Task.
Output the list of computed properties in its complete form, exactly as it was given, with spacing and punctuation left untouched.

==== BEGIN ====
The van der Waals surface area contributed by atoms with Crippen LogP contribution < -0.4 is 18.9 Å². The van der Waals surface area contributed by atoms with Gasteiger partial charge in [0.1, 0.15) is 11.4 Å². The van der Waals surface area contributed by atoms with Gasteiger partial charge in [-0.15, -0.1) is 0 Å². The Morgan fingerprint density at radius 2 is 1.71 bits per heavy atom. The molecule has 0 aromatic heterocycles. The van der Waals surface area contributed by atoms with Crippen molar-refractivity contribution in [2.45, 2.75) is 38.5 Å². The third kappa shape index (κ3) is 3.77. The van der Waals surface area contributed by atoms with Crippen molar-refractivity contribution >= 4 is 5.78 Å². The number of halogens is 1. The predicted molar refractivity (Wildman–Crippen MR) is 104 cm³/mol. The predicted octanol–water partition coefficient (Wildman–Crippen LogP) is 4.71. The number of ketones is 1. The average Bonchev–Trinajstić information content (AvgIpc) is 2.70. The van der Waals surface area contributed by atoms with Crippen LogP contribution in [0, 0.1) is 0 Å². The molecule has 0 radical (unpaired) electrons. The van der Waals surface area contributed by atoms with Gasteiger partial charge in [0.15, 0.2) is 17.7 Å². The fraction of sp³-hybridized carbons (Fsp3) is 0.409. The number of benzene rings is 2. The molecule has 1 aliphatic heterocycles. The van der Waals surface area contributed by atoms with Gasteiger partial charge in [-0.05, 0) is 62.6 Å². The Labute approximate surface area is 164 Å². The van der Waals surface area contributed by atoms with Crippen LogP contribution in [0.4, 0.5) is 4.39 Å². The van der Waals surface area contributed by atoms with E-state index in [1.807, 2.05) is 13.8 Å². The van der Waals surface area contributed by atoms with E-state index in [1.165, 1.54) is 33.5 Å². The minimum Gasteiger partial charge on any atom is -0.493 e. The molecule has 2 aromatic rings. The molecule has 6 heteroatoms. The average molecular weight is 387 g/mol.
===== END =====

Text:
The van der Waals surface area contributed by atoms with Crippen LogP contribution < -0.4 is 18.9 Å². The van der Waals surface area contributed by atoms with Gasteiger partial charge in [0.1, 0.15) is 11.4 Å². The van der Waals surface area contributed by atoms with Gasteiger partial charge in [-0.15, -0.1) is 0 Å². The Morgan fingerprint density at radius 2 is 1.71 bits per heavy atom. The molecule has 0 aromatic heterocycles. The van der Waals surface area contributed by atoms with Crippen molar-refractivity contribution in [2.45, 2.75) is 38.5 Å². The third kappa shape index (κ3) is 3.77. The van der Waals surface area contributed by atoms with Crippen molar-refractivity contribution >= 4 is 5.78 Å². The number of halogens is 1. The predicted molar refractivity (Wildman–Crippen MR) is 104 cm³/mol. The predicted octanol–water partition coefficient (Wildman–Crippen LogP) is 4.71. The number of ketones is 1. The average Bonchev–Trinajstić information content (AvgIpc) is 2.70. The van der Waals surface area contributed by atoms with Crippen LogP contribution in [0, 0.1) is 0 Å². The molecule has 0 radical (unpaired) electrons. The van der Waals surface area contributed by atoms with Gasteiger partial charge in [0.15, 0.2) is 17.7 Å². The fraction of sp³-hybridized carbons (Fsp3) is 0.409. The number of benzene rings is 2. The molecule has 1 aliphatic heterocycles. The van der Waals surface area contributed by atoms with Gasteiger partial charge in [-0.05, 0) is 62.6 Å². The Labute approximate surface area is 164 Å². The van der Waals surface area contributed by atoms with Crippen LogP contribution in [0.4, 0.5) is 4.39 Å². The van der Waals surface area contributed by atoms with E-state index in [1.807, 2.05) is 13.8 Å². The van der Waals surface area contributed by atoms with E-state index in [1.165, 1.54) is 33.5 Å². The minimum Gasteiger partial charge on any atom is -0.493 e. The molecule has 2 aromatic rings. The molecule has 6 heteroatoms. The average molecular weight is 387 g/mol.